So where does Pixar fit into this? We know that Pixar honcho John Lasseter idolizes Miyazaki. Though we can be critical of the English-language dubs of some of Miyazaki’s films, it is worth noting that many of them would not get such a wide release if not for Lasseter’s tireless campaigning. The same goes for The Wind Rises, which does not sound as if it will be as intensely sad and emotional as Grave of the Fireflies. However, this new story, a biography of the man who designed some of the Japanese fighter planes used during World War II, clearly doesn’t sound like much of a family film in the way that Totoro or last year’s The Secret World of Arrietty are. (More to the point, the aforementioned Princess Mononoke, while featuring a fantastical setup and various creatures, is decidedly not a kids’ movie, having been rated PG-13 when released in the States.) And, just like Mononoke, The Wind Rises is being released in the United States through Walt Disney, though this film will be distributed under the Touchstone Pictures banner. Simply put, if you see most of Hayao Miyazaki’s movies in the United States, and do so legally, you are likely doing so because John Lasseter convinced Disney’s higher-ups to get the distribution rights.
So, if Lasseter is, or was in the past, inspired by Miyazaki’s imaginative spirit and storytelling prowess, it may be time to see the latter man’s willingness to tell more adult stories through animation be mirrored by the former. People rightly compared Up to the work of Miyazaki—and the opening sequence of the film, often considered its best, may be a dialogue-free montage but it is far more adult than most of Pixar’s other films entirely—but there is no Pixar film absent of the deliberately child-friendly. (The word “pander” won’t come up here, but it can easily be used in reference to some of these examples, rightly or wrongly.) Dug the dog, Dory the blue Tang, WALL-E, Alfredo Linguine, and more: all of these are mostly well-loved characters in movies that otherwise are dominated and driven by a sense of increasing maturity. This is not meant to function as a criticism of the films in which those characters appear. In fact, Finding Nemo, Up, WALL-E, and Ratatouille are among Pixar’s best, possibly the best outside of the Toy Story franchise. Having said that, what John Lasseter should be allowing (and now that he’s essentially overseeing Disney’s animation wing as well as Pixar, he has this power) is an ability to offer diversity within animation storytelling.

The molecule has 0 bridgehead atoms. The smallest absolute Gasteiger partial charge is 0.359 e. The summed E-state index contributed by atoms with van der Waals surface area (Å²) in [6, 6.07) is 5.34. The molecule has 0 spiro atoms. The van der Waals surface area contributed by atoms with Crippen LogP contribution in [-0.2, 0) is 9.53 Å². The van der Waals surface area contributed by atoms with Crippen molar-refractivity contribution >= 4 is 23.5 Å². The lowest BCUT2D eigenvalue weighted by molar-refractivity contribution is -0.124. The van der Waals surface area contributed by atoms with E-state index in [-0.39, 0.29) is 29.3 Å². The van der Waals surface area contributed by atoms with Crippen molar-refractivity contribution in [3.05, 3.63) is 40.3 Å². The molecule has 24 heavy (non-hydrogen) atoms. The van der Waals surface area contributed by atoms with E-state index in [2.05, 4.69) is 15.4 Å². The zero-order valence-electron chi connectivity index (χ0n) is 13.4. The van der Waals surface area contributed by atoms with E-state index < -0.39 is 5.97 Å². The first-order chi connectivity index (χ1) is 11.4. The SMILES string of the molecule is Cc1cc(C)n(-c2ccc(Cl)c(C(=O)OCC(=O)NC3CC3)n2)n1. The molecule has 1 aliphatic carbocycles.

If Hayao Miyazaki can tell stories about woodland creatures who help two sisters cope with their ill mother, or about a girl who enters into a fantasy world housed in an abandoned theme park, or about a man who created machines used to kill without discretion, then why can’t the same wide scope be employed at Pixar? Miyazaki himself didn’t make every Ghibli film; this article isn’t meant to advocate Pixar’s immediate shift into adults-only filmmaking, but why not allow directors a bit more leeway in terms of what stories they want to tell, if not all the stories they want to tell? It isn’t difficult to imagine what the counterargument would be from Disney’s executives: yes, Pixar’s films can be inventive and mature, but because they are targeted as much to children as to adults, they make lots and lots of money. While it may be likely that a more family-oriented Pixar film would do better at the box office than a Pixar film targeted expressly at teenagers and young adults, this response also represents an unwillingness to be risky.
This column has argued, time and time again, that Pixar must pursue risks. No doubt, some of their future films are risky in various ways. All of them, however, are family-centric. Inside Out may be the most challenging film Pixar has made, if the early speculation is any indication. It is also a movie that takes place inside the head of a child. Finding Dory will be plenty risky, but risky because harnessing lightning twice is mighty difficult, not because the concept itself is truly daring. Perhaps the long-awaited Dia de Los Muertos film from Lee Unkrich will be more adult in scope and content, perhaps not. However, now that Hayao Miyazaki will be stepping down as director at Studio Ghibli, the man who made that studio so respected and powerful, there will be a gaping hole in the world of animation. Miyazaki’s brand of boundless imagination, winning spirit, and honesty is unparalleled, even at Pixar. The animators and filmmakers in Emeryville don’t need to attempt to emulate Miyazaki’s style, mirror it in every way. They can, however, run with his clear belief that animation can be used to tell any story for any audience, and take what may be the biggest leap of all: tell a story that’s more mature than what they’ve done before, a story that happens to be animated, not one that needed to be.